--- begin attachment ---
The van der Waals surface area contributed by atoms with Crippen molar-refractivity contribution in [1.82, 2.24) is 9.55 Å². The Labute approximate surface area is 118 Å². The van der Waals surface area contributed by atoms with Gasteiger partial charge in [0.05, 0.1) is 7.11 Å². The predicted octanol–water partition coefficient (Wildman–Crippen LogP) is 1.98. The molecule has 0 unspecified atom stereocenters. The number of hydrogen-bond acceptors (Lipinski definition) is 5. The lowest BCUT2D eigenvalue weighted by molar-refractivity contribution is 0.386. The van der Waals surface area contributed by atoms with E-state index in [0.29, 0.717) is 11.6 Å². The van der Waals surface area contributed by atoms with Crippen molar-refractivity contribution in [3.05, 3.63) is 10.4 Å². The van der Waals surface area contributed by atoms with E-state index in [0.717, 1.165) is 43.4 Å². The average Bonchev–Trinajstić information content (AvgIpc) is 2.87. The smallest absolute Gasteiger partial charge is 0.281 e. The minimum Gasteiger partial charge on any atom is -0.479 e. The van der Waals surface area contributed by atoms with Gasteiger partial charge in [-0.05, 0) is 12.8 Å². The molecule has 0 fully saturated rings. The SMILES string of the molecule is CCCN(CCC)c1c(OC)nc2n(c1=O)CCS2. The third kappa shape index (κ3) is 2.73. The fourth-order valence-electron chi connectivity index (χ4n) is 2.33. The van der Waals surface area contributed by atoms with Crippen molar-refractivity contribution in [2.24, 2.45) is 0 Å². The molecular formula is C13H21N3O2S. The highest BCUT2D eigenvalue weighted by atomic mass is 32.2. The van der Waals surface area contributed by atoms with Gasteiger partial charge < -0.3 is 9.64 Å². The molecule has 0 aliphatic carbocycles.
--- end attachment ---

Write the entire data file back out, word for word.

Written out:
The van der Waals surface area contributed by atoms with Crippen molar-refractivity contribution in [1.82, 2.24) is 9.55 Å². The Labute approximate surface area is 118 Å². The van der Waals surface area contributed by atoms with Gasteiger partial charge in [0.05, 0.1) is 7.11 Å². The predicted octanol–water partition coefficient (Wildman–Crippen LogP) is 1.98. The molecule has 0 unspecified atom stereocenters. The number of hydrogen-bond acceptors (Lipinski definition) is 5. The lowest BCUT2D eigenvalue weighted by molar-refractivity contribution is 0.386. The van der Waals surface area contributed by atoms with E-state index in [0.29, 0.717) is 11.6 Å². The van der Waals surface area contributed by atoms with Crippen molar-refractivity contribution in [3.05, 3.63) is 10.4 Å². The van der Waals surface area contributed by atoms with E-state index in [0.717, 1.165) is 43.4 Å². The average Bonchev–Trinajstić information content (AvgIpc) is 2.87. The smallest absolute Gasteiger partial charge is 0.281 e. The minimum Gasteiger partial charge on any atom is -0.479 e. The van der Waals surface area contributed by atoms with Gasteiger partial charge in [-0.05, 0) is 12.8 Å². The molecule has 0 fully saturated rings. The SMILES string of the molecule is CCCN(CCC)c1c(OC)nc2n(c1=O)CCS2. The third kappa shape index (κ3) is 2.73. The fourth-order valence-electron chi connectivity index (χ4n) is 2.33. The van der Waals surface area contributed by atoms with Crippen molar-refractivity contribution in [2.24, 2.45) is 0 Å². The molecular formula is C13H21N3O2S. The highest BCUT2D eigenvalue weighted by atomic mass is 32.2. The van der Waals surface area contributed by atoms with Gasteiger partial charge < -0.3 is 9.64 Å². The molecule has 0 aliphatic carbocycles.